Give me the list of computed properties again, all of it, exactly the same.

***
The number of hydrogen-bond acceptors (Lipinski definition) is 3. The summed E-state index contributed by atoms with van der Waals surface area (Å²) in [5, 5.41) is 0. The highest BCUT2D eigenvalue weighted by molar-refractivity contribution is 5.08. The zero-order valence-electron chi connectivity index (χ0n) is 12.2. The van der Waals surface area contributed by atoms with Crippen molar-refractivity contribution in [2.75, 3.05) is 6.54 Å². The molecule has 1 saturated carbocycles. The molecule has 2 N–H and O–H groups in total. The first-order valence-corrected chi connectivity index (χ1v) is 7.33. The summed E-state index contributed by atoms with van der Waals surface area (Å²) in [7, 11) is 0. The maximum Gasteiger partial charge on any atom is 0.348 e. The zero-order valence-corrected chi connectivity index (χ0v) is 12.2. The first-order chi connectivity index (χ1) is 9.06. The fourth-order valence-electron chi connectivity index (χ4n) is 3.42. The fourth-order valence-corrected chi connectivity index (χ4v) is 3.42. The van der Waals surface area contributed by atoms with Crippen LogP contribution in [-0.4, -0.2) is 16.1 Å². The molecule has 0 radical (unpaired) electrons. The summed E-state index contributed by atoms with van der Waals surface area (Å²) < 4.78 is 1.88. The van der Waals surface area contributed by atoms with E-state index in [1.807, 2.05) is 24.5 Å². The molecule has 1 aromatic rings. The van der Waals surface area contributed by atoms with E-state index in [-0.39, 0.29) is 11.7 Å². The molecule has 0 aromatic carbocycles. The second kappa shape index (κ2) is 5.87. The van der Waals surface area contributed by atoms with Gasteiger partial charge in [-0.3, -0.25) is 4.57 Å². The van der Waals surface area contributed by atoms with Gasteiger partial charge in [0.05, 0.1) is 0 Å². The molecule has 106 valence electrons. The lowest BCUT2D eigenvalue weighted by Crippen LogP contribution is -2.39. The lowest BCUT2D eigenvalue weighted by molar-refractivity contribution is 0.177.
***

The number of hydrogen-bond acceptors (Lipinski definition) is 3. The summed E-state index contributed by atoms with van der Waals surface area (Å²) in [5, 5.41) is 0. The highest BCUT2D eigenvalue weighted by molar-refractivity contribution is 5.08. The zero-order valence-electron chi connectivity index (χ0n) is 12.2. The van der Waals surface area contributed by atoms with Crippen molar-refractivity contribution in [2.75, 3.05) is 6.54 Å². The molecule has 1 saturated carbocycles. The molecule has 2 N–H and O–H groups in total. The first-order valence-corrected chi connectivity index (χ1v) is 7.33. The summed E-state index contributed by atoms with van der Waals surface area (Å²) in [7, 11) is 0. The maximum Gasteiger partial charge on any atom is 0.348 e. The zero-order valence-corrected chi connectivity index (χ0v) is 12.2. The first-order chi connectivity index (χ1) is 9.06. The fourth-order valence-electron chi connectivity index (χ4n) is 3.42. The fourth-order valence-corrected chi connectivity index (χ4v) is 3.42. The van der Waals surface area contributed by atoms with Crippen LogP contribution in [-0.4, -0.2) is 16.1 Å². The molecule has 0 radical (unpaired) electrons. The summed E-state index contributed by atoms with van der Waals surface area (Å²) < 4.78 is 1.88. The van der Waals surface area contributed by atoms with E-state index in [1.807, 2.05) is 24.5 Å². The molecule has 1 aromatic rings. The van der Waals surface area contributed by atoms with E-state index in [-0.39, 0.29) is 11.7 Å². The molecule has 0 aromatic carbocycles. The second kappa shape index (κ2) is 5.87. The van der Waals surface area contributed by atoms with Gasteiger partial charge in [-0.3, -0.25) is 4.57 Å². The van der Waals surface area contributed by atoms with Gasteiger partial charge in [0.05, 0.1) is 0 Å². The molecule has 106 valence electrons. The lowest BCUT2D eigenvalue weighted by Crippen LogP contribution is -2.39. The lowest BCUT2D eigenvalue weighted by molar-refractivity contribution is 0.177.